The distinction between a difference in pressure and absolute pressure can be further illustrated by comparing the effect on submarines to the effect on marine biology. When a submarine on the water’s surface closes its hatch before its descent, the sea-level air pressure both outside the sub and inside the sub is 1.0 atmosphere. As the sub dives down into the ocean’s depth the water pressure outside the sub greatly increases while the air pressure inside the sub remains at 1.0 atmosphere. After the sub dives down 250 meters, the difference in pressure pushing inward on the sub is 25 atmospheres. Submarines must have thick steel hulls so that they can withstand the crushing pressure at these depths.
In contrast to the rigid submarine, the many species that live at the great depths of the oceans experience no ill effects despite living in an extremely high pressure environment. Unlike the submarine, these species do not attempt to maintain a pressure difference between the interior and the exterior of their bodies. Since the pressure inside the bodies of these deep-sea creatures is the same as the outside water pressure, there is no net force or strain on their bodies no matter what the absolute pressure might be.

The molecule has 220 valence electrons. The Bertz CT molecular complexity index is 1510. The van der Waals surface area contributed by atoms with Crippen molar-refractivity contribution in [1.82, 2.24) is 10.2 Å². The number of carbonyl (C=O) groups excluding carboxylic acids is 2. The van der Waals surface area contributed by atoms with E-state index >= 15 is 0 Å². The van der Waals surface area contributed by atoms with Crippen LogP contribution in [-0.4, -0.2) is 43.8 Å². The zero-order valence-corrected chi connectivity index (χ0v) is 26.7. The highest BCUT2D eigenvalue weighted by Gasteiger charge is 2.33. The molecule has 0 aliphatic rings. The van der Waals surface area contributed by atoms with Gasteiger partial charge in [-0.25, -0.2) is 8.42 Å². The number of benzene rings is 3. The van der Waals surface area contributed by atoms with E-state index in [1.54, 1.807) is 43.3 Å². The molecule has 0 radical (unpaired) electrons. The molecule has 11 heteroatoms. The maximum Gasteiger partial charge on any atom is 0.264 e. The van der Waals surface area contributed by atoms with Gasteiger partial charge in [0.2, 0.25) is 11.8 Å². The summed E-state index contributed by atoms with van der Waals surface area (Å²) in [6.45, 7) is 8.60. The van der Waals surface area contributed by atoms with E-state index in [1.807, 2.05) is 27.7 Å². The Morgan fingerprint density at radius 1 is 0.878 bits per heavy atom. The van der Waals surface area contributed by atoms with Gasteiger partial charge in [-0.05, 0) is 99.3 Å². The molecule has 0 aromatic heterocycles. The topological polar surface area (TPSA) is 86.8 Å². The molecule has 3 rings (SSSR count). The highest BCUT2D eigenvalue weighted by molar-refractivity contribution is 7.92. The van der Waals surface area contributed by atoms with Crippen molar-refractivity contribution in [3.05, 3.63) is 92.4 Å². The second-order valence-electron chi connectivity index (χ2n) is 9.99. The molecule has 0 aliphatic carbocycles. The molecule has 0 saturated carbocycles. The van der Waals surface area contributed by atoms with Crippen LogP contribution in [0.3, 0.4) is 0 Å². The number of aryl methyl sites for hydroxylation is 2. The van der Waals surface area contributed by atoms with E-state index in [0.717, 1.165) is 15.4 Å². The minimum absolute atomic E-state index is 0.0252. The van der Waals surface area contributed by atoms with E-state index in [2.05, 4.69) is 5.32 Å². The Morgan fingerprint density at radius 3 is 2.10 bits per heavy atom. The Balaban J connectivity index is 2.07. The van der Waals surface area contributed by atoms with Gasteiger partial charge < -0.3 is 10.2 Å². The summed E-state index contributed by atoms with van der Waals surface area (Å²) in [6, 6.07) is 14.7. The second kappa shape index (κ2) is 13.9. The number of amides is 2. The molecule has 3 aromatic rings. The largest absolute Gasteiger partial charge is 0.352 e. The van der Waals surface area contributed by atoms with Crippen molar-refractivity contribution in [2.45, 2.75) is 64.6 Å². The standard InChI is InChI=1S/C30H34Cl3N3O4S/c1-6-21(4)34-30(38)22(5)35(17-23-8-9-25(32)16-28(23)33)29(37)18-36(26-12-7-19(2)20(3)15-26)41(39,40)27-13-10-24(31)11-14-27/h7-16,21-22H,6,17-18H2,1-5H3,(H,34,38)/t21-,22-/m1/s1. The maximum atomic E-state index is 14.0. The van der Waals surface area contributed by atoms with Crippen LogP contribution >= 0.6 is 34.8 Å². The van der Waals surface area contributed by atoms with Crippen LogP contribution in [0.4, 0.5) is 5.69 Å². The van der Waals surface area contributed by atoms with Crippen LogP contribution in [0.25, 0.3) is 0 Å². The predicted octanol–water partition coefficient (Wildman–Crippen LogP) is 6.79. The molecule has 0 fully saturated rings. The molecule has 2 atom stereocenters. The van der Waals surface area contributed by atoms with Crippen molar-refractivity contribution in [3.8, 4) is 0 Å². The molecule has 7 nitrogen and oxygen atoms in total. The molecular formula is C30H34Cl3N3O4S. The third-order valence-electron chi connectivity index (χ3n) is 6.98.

This is true as long as the animal does not change depth too quickly and in so doing change the exterior pressure too quickly. Most people are familiar with the mildly painful experience of having their ears pop when changing altitude such as flying or driving up or down a mountain, or even just diving into the deep end of a pool. Scuba divers who make the mistake of rising to the surface too quickly may have the much more painful experience and possible death from the decompression sickness known as the bends. This effect is not limited to humans since even whales and possible other marine animals suffer from the bends if they rise to the surface too quickly. Because of decompression problems, marine biologists are still experimenting with different methods for bringing deep sea creatures to the surface without killing them. For clarification, a quick decompression does cause problems for many species, whereas there are no adverse effects for species to continuously exist in a constant-pressure environment.